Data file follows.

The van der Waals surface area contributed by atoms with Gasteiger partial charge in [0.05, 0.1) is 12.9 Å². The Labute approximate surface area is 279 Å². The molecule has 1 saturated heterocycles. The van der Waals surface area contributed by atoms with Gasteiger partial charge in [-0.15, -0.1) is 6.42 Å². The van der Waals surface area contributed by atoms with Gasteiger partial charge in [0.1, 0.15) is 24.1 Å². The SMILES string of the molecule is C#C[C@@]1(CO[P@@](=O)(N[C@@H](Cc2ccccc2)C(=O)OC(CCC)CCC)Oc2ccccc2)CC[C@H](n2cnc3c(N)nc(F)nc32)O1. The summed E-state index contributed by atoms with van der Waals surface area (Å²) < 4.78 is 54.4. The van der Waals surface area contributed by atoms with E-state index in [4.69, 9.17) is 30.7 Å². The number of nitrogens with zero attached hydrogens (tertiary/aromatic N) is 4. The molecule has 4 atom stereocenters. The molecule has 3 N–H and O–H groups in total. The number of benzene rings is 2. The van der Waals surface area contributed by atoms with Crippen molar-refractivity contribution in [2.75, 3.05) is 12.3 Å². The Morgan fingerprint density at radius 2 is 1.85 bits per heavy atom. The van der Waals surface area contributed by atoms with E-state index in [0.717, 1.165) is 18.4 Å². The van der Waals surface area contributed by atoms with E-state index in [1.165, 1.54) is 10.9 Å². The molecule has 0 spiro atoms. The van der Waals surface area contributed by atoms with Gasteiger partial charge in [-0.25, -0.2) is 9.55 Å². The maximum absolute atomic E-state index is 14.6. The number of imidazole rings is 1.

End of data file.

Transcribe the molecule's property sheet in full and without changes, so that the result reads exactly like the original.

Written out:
The van der Waals surface area contributed by atoms with Gasteiger partial charge in [0.05, 0.1) is 12.9 Å². The Labute approximate surface area is 279 Å². The molecule has 1 saturated heterocycles. The van der Waals surface area contributed by atoms with Gasteiger partial charge in [-0.15, -0.1) is 6.42 Å². The van der Waals surface area contributed by atoms with Gasteiger partial charge in [0.1, 0.15) is 24.1 Å². The SMILES string of the molecule is C#C[C@@]1(CO[P@@](=O)(N[C@@H](Cc2ccccc2)C(=O)OC(CCC)CCC)Oc2ccccc2)CC[C@H](n2cnc3c(N)nc(F)nc32)O1. The summed E-state index contributed by atoms with van der Waals surface area (Å²) < 4.78 is 54.4. The van der Waals surface area contributed by atoms with E-state index in [4.69, 9.17) is 30.7 Å². The number of nitrogens with zero attached hydrogens (tertiary/aromatic N) is 4. The molecule has 4 atom stereocenters. The molecule has 3 N–H and O–H groups in total. The number of benzene rings is 2. The van der Waals surface area contributed by atoms with Crippen molar-refractivity contribution in [2.75, 3.05) is 12.3 Å². The Morgan fingerprint density at radius 2 is 1.85 bits per heavy atom. The van der Waals surface area contributed by atoms with E-state index in [0.717, 1.165) is 18.4 Å². The van der Waals surface area contributed by atoms with E-state index in [1.165, 1.54) is 10.9 Å². The molecule has 0 spiro atoms. The van der Waals surface area contributed by atoms with Gasteiger partial charge in [-0.25, -0.2) is 9.55 Å². The maximum absolute atomic E-state index is 14.6. The number of imidazole rings is 1.